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A pig dozes on a hill of hay, her snout protruding outside the shelter door, her body curled in the dark inside. Birds tweet as the pig snores. A few seconds later, a handful of hamster-size squealers spill out from the pen. This pig wasn’t sleeping at all, but rather giving birth to a dozen piglets. Inside of the sty, the slimy little buggers clamor at their mother’s straw-strewn nipples. They suck as if they are hanging onto life by a thread — because, in fact, they are.
In another world, many countries over, two mutts battle on a busy street for a bone dropped by a garbage truck. The driver intervenes when he spots the pair from his rearview mirror. “Asshole, why won’t you share?” he scolds at the dog who has hoarded a second one, as pedestrians stroll by with shopping bags and smartphones.
This spring, two documentaries compel us to recognize the limits — and excess — of human perspective in plumbing the depth of animal life. In fulgent black and white, Victor Kossakovsky’s Gunda chronicles the experience of a pig raising her piglets on a small, bucolic farm in Norway. Elizabeth Lo’s Stray follows a trio of street dogs in Istanbul, where it is illegal to capture or euthanize the megacity’s free canines, who number over 100,000. “With their parallel lives, animals offer man a companionship which is different from any offered by human exchange,” argued John Berger in his essay “Why Look at Animals?” from his 1980 collection About Looking. “Different because it is a companionship offered to the loneliness of man as a species.”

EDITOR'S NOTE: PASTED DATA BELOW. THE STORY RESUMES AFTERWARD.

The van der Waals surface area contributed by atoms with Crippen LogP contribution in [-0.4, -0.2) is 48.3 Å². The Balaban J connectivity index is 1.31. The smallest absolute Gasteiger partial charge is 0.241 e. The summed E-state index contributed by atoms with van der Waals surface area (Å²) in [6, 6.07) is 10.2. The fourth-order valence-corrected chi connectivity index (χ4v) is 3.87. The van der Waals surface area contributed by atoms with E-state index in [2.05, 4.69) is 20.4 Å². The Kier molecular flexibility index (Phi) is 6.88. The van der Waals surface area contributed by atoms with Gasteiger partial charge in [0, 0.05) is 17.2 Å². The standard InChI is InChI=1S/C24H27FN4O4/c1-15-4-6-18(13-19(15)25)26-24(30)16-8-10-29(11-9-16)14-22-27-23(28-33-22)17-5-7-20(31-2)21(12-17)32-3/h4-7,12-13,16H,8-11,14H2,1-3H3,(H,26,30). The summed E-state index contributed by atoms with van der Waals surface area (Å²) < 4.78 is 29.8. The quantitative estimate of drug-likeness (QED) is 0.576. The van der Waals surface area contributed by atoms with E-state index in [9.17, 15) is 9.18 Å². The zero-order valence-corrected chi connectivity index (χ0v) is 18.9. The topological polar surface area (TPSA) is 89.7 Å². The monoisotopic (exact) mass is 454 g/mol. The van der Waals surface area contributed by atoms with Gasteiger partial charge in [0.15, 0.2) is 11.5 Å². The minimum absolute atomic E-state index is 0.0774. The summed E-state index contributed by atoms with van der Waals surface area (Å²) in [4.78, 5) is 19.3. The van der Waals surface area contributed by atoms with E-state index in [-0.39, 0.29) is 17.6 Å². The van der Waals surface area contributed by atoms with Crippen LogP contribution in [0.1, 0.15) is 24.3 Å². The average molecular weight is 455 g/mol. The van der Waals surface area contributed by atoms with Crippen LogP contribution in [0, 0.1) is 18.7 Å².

Kossakovsky, a veteran filmmaker, and Lo, debuting with Stray, share the project of looking at animals through the lens of other animals, to the delight of any viewer for whom ontological enthusiasm ranks high. And yet, in doing so, their films probe a sense of alienation both bridged and abetted by the relationship between human and nonhuman animal, albeit in very different ways, and with varying moral implications.
In Gunda, not one human ever makes an appearance; the closest we get is a tractor that appears abruptly (and somewhat tragically) toward the end. Till then, the lens is intimately fixed on the vicissitudes of animal life: newborn pigs nestled together with Escher-like precision, a one-legged chicken hopping through a sunlit field, an ancient cow swatting away flies with her tail. We behold the slowness of a chicken’s extended claw, testing out unknown grass, an old hen stretching her neck like a villainess, a herd of cows stampeding through a meadow, a swarm of gnats escorting the herd through their open afternoon. Gunda enjoys a decadent mud bath, and one of her brood drinks from the rain as it drops from the roof of its pen. Look closely enough, and the act of a chicken taking a step becomes a thing of majestic beauty.
Gunda’s animals rule the world — until they don’t, of course. From the wire fence surrounding the farm to the tag piercing Gunda’s right ear, subtle clues alert us to the fact that these animals are human property, including the adorable porcine babies. We are also faced with events that have no clear explanation. Did Gunda just trample that runt on purpose, or was she trying to revive it? To what extent do we make Gunda a story of sentimental nurture, based on our own understanding of tending life? Newborn pigs are cute indeed, but do we, can we, know anything of the experience of suckling nine at once?